To get the purest and cleanest delay sound from the Dark Echo I started out by plugging it into a Twin Reverb. I set the amp straight up the middle without any vibrato or verb. I left the Dark Echo's internal Level control as is, rolled the repeats back to a couple, set the time short, blend to a subtle mix, and left the sway at zero. The pedal's delay sound mixed in with the Telecaster and Twin Reverb blended to create one of the sweetest sounding slapback delay's I have ever heard. The echoes were just loud enough to be heard and trailed off perfectly without stacking up on on another or disturbing the next pair of notes. The warmth in the echoes produced a classic/vintage vibe, and being that this pedal also dishes out digital characteristics I was able to get the right mount of clarity and bite. Any country slangin' and chikin' pickin' riff swinger will absolutely dig the quality and sound of this pedal's delay. Next I dialed in mellow, medium length universal delay tone with a hint of chorusing. I wanted to dial in something that would work with everything and all styles of playing. I blended in the delay effect a bit stronger, rolled up the repeats to about 4-5, and set the sway control to about 15%. Every lick and chord run I played lit up and came to life. The Dark Echo's delays bloomed behind my playing which made everything sound much more interesting and colorful. This setting also worked great with a bit of overdrive and lead distortion thrown on top of it. I was easily able to make my lead runs much more epic by stomping on the Dark Echo and letting it do it's thing. Rolling up the Blend, Repeats, and internal Level control made for some killer in-your-face delay sounds. This is when I broke out my trusty volume pedal and began hitting some swells. The delay sound was so clear, warm, and crisp that it made for some beautiful and interesting sound effects. With the right touch I was able to create a spot-on lap steel tone. Adding in the pedal's Sway definitely made things even more interesting, and things got even better when I played the delay and volume pedal with my brass slide. The sound came out of the amp floated out into thin air and whispered something really beautiful. I was even able to get some pretty convincing violin sounds with the Dark Echo and volume pedal. Next I added in a fuzz box and set the delay sound to an extreme setting. I worked the Time to a med slow setting, Blend fairly strong, Time nice and slow, and Sway dead center. This setting reminding me of a vintage EHX MM delay tone. I was able to get all the trippy and psychedelic sounds I wanted but also able to maintain the warmth and clarity one would expect from a high quality delay unit. The fuzz tone adapted to the Dark Echo nicely, without overpowering my tone or becoming out of control. It really didn't matter what setting I dialed the Dark Echo to, everything sounded wonderful. The overall tone is a perfect combo between vintage warmth and modern clarity. With this pedal you get spot-on definition in your delays and that rugged feel that everyone loves from vintage units. Adding the Sway knob to any of your delay setting makes the playing fields endless, keeps things fresh, and gives it a sounds of it's own. I have seen lots of compact delay units in my time, many of them great sounding or with great features, but rarely is there one with both of these qualities. This pedal takes care of it all without the confusion of a 10 knob, 4 fotswitch delay unit. When it comes to delay I don't want something that's going to take me a year to figure out, nor do I want something that's going to bore me. This is where a pedal like the Dark Echo comes in handy.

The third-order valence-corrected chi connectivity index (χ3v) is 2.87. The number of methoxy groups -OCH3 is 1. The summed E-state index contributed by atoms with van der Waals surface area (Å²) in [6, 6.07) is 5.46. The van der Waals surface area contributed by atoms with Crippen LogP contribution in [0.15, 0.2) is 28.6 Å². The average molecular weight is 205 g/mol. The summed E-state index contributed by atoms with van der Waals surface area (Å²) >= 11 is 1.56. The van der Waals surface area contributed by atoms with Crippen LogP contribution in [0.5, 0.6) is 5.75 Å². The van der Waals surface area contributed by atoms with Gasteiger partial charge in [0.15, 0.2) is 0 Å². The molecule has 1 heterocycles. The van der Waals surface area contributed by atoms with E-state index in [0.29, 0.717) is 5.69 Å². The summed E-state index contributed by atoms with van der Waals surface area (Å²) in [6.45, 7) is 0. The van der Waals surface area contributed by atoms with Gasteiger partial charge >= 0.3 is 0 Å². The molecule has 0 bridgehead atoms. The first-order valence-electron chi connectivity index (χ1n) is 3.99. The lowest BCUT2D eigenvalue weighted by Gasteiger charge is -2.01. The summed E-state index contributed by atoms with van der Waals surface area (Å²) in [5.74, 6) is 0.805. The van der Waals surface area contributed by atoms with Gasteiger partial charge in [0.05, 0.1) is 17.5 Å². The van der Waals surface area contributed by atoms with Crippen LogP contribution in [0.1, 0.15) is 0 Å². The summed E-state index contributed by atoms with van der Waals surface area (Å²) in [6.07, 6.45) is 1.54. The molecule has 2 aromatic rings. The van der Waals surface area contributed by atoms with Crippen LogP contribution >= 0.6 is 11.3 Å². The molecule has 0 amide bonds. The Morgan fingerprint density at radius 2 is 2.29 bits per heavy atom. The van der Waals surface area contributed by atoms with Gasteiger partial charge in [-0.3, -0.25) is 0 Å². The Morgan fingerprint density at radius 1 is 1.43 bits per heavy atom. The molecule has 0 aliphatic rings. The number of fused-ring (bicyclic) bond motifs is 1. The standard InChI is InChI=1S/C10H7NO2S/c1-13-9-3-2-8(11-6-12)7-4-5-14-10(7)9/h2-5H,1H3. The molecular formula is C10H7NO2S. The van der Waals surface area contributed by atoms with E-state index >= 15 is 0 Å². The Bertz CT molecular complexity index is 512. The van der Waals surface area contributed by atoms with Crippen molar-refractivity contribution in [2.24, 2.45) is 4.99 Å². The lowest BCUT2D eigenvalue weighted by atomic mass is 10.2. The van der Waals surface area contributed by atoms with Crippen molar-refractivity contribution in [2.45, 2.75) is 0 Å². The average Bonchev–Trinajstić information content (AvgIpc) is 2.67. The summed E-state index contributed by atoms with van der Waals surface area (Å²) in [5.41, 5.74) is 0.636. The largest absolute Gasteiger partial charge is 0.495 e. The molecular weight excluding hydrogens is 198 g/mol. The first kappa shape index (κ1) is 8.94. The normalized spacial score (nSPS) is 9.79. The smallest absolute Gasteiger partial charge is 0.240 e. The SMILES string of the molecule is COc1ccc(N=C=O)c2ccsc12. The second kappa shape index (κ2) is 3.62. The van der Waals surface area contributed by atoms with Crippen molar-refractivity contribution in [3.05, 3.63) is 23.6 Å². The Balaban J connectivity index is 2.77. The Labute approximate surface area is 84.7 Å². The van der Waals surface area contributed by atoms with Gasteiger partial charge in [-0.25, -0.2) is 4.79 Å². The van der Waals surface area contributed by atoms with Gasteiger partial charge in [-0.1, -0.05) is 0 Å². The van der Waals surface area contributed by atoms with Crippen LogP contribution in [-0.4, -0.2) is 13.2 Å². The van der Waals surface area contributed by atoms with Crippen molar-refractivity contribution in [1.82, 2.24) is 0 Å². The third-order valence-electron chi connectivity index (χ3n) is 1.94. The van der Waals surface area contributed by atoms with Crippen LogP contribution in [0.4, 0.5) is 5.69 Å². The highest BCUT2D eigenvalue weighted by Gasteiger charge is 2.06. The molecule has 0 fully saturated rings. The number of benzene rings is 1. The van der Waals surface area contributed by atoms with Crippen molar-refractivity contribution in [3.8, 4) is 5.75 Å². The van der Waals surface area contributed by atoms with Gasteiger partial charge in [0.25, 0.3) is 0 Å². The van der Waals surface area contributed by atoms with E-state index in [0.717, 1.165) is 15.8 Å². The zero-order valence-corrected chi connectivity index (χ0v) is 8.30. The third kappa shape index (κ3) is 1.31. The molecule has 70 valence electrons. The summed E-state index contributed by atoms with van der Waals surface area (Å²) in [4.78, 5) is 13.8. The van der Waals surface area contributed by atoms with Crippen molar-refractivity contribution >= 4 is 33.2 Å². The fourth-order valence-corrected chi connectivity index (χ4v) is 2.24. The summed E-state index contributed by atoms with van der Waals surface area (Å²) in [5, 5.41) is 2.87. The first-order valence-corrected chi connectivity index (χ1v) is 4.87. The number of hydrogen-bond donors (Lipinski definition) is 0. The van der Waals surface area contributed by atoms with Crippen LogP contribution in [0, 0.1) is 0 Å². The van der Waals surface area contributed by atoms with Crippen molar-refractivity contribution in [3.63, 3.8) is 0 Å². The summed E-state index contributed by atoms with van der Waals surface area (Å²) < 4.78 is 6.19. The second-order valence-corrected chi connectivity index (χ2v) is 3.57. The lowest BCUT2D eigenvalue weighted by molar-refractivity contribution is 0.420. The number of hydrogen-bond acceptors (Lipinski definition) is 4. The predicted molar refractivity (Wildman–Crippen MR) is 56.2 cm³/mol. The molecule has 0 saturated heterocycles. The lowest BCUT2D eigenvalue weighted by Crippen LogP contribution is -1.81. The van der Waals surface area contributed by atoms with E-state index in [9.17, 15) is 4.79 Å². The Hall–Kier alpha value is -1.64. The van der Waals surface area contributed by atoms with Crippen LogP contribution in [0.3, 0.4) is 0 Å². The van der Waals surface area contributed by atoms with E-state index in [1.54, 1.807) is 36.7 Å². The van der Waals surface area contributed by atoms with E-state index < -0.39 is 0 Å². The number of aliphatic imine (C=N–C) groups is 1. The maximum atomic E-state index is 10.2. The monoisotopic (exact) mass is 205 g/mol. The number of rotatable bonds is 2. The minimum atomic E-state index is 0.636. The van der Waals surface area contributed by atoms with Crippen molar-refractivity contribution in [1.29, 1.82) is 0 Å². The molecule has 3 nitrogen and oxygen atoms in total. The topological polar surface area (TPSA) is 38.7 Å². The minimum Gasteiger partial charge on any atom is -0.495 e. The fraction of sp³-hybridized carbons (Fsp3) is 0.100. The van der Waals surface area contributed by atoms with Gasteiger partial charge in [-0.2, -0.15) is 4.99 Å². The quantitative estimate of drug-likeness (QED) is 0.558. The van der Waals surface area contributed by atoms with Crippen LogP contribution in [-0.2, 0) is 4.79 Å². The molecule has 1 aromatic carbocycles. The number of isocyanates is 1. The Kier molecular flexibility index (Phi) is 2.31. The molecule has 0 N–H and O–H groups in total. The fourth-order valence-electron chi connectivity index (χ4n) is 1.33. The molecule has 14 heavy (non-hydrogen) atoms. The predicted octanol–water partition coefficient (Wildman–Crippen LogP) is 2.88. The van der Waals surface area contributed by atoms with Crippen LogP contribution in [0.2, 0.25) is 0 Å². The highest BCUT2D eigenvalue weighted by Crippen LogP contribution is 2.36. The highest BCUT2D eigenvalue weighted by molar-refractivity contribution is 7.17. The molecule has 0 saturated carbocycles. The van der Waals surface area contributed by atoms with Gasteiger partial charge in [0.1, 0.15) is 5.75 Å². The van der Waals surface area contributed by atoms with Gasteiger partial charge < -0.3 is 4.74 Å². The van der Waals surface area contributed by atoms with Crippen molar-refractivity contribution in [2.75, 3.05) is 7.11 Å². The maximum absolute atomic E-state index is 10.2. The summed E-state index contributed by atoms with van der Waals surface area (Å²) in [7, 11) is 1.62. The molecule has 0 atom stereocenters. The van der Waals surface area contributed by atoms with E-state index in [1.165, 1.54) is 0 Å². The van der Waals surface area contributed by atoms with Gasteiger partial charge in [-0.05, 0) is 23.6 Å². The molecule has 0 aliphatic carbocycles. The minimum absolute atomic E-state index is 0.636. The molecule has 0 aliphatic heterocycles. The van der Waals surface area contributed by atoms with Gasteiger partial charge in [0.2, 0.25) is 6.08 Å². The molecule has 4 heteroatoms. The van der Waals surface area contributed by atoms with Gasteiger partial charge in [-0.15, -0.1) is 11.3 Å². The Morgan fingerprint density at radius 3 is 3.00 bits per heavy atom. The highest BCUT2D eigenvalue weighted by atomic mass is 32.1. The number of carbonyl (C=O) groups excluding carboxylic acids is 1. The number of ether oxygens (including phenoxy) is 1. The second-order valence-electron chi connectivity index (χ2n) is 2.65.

For more info on Jack Deville Electronics go to There is a lot of cool info and lots of awesome pedals to check out from this killer company. We will try are best to keep'em coming and keep ya'll posted.

No comments:

Post a Comment